Skip to main content

Kyle Korver shares what made Allen Iverson one of his favorite teammates

iverson-korver

Former NBA player and sharpshooter Kyle Korver opened up about his relationship with Allen Iverson during their time with the Philadelphia 76ers. He shared that Iverson was one of his favorite teammates since he encouraged and motivated him to be the best version of himself.

Iverson was an incredible teammate

Kyle Korver made a guest appearance on the JJ Redick podcast recently, where he talked about numerous things from his NBA career and personal life. He reflects on his first few years in the NBA when he was drafted by the Sixers, which allowed him to play alongside one of the biggest NBA icons, Allen Iverson. At that time, Iverson was already a superstar in the league and one of the most prolific scorers, and even though a lot of times players of that caliber don't really care much about rookies, Iverson did the opposite.

He wanted to help out Korver in finding his place under the sun with the Sixers, making sure he feels comfortable and encouraged to do what he does best, and that was shooting the ball exceptionally well from pretty much anywhere on the floor.

Scroll to Continue

Recommended Articles

AI was amazing to me. I was a second-round pick, and I am not guaranteed the first year or the second year, and what you need more than anything was some confidence. So we didn't have anybody on the team that could shoot at all. So if you can't shoot, why would I pass it to you? I will just shoot it. He had his arm around me every day, saying shot the ball and breeding confidence in me. He is a legend, and he is in another stratosphere. His legendary, iconic career and personality and to have that person with me encouraging was amazing for me.

Kyle Korver, via JJ Redick

The man of many talents

Iverson was a naturally gifted athlete, and before he played for Georgetown University on a basketball scholarship, he was equally as talented in football. Colleges were lining up to sign him to a football scholarship in the same way as they did in basketball, but eventually, he chose basketball and never looked back. His versatility and god-given talent enabled him to excel in almost everything he did, and according to Korver, he had other skills that Korver was able to witness firsthand.

He was the most talented individual; he could do anything. Whether it was sports, basketball obviously, watch him throw a football like a laser. He could sing, draw. He would draw these characters of people on the bus or in the locker room, and it was the funniest thing ever. Whatever he put his mind to, with a little bit of work, he was going to figure it out.

Kyle Korver, via JJ Redick

Unfortunately, Iverson never won NBA championships, and even though he was one of the most prolific scorers in the league, he never had significant success in the playoffs. For the majority of his career with the Sixers, they couldn't surround him with enough talent to make that extra step, and when he joined the Nuggets, that team was so dysfunctional it just didn't work out.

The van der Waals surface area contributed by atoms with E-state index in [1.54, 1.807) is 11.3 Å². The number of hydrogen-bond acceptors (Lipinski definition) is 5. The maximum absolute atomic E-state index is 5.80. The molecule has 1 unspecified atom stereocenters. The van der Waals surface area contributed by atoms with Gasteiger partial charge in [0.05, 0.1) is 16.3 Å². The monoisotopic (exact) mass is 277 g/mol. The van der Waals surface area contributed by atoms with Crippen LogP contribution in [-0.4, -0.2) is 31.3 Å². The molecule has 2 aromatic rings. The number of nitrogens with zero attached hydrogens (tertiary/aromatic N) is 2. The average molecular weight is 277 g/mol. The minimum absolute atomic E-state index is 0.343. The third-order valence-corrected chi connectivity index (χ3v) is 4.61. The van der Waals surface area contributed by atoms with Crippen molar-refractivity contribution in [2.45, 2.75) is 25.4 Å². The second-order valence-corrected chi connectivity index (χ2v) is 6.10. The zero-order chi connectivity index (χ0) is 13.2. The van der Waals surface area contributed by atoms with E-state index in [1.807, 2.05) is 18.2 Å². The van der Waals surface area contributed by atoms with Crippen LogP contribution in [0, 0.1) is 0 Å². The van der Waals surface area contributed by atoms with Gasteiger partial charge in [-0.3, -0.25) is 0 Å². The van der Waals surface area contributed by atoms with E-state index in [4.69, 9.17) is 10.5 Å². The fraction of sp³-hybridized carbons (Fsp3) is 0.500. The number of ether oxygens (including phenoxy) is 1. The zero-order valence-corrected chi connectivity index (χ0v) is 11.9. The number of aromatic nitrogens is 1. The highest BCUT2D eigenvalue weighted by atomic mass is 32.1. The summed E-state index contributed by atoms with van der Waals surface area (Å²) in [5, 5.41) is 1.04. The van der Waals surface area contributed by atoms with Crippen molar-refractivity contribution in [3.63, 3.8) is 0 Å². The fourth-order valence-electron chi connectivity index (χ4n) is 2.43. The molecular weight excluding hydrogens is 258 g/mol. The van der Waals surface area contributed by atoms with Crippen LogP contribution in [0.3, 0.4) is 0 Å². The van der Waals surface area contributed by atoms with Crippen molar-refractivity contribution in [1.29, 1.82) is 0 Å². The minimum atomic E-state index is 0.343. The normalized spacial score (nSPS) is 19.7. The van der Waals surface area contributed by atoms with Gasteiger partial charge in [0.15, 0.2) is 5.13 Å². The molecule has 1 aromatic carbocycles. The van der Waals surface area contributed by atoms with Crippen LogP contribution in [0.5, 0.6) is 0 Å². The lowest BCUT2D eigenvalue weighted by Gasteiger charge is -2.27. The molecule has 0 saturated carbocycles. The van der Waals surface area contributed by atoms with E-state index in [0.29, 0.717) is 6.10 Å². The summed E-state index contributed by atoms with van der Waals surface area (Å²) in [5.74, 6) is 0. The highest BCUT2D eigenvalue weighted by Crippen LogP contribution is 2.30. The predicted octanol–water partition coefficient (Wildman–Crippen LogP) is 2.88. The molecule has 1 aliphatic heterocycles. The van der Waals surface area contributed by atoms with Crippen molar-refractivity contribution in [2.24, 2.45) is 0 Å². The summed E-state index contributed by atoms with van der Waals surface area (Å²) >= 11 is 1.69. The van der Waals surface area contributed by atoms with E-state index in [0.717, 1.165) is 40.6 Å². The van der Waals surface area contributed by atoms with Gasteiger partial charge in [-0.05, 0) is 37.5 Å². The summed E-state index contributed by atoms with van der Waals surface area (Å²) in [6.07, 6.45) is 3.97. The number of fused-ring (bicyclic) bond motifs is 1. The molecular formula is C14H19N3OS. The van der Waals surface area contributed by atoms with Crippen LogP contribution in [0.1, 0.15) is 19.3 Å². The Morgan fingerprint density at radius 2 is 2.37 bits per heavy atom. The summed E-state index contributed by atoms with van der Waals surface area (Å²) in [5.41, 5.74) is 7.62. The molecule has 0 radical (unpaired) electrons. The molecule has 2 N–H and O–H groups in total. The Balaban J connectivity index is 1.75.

This interview by Korver gives a different perspective on Iverson, a true leader who wanted to see his teammates succeed. As we all know, Korver developed into one of the most premier shooters in the NBA and had a long and successful career playing alongside a few great NBA players. However, Iverson's impact on him early in his career gave him confidence that he could play in the NBA and be successful. Incentivizing your teammates is a true sign of leadership, and Iverson was the epitome of that.

Utah Jazz guard John Stockton and Earl Watson

”He got real chest hair coming out of his jersey” — Earl Watson recalls when John Stockton took him to school

Earl Watson came up with a counter against John Stockton's tendencies. Little did he know that the Utah Jazz had one move to counter his counter.

Utah Jazz forward Karl Malone and Phoenix Suns forward Charles Barkley

“I have Charles Barkley’s attitude, and my inside game is as powerful as his and Karl Malone’s” — when an NBA rookie boasted about his game

In 1993, Rodney Rogers generated quite a buzz when he claimed that he was a better version of Charles Barkley and Karl Malone.

Phoenix Suns guard Chris Paul and center DeAndre Ayton

“A lot of times guys don’t accept that very well” — Antonio Daniels defends Chris Paul from fans and players criticizing his leadership

Antonio Daniels admires it, Kenyon Martin not so much - Chris Paul's controversial leadership style isn't for everyone.

Miami Heat forward Chris Bosh, Lebron James and guard Dwyane Wade

“We knew that some of the hate was because of our skin color” — Dwyane Wade says the hatred for the Heatles was racially motivated

Wade compared their treatment to Larry Bird's Big 3 in Boston, Michael Jordan's in Chicago and Magic Johnson's in Los Angeles.

Nick-Wright-Draymond-Green

”Draymond has become what he most despises — just giving takes for the sake of takes.” — Nick Wright exposes Draymond Green’s hypocrisy

We'll see if Draymond has the courage to respond to this, but one thing's for sure, he took the L for this one.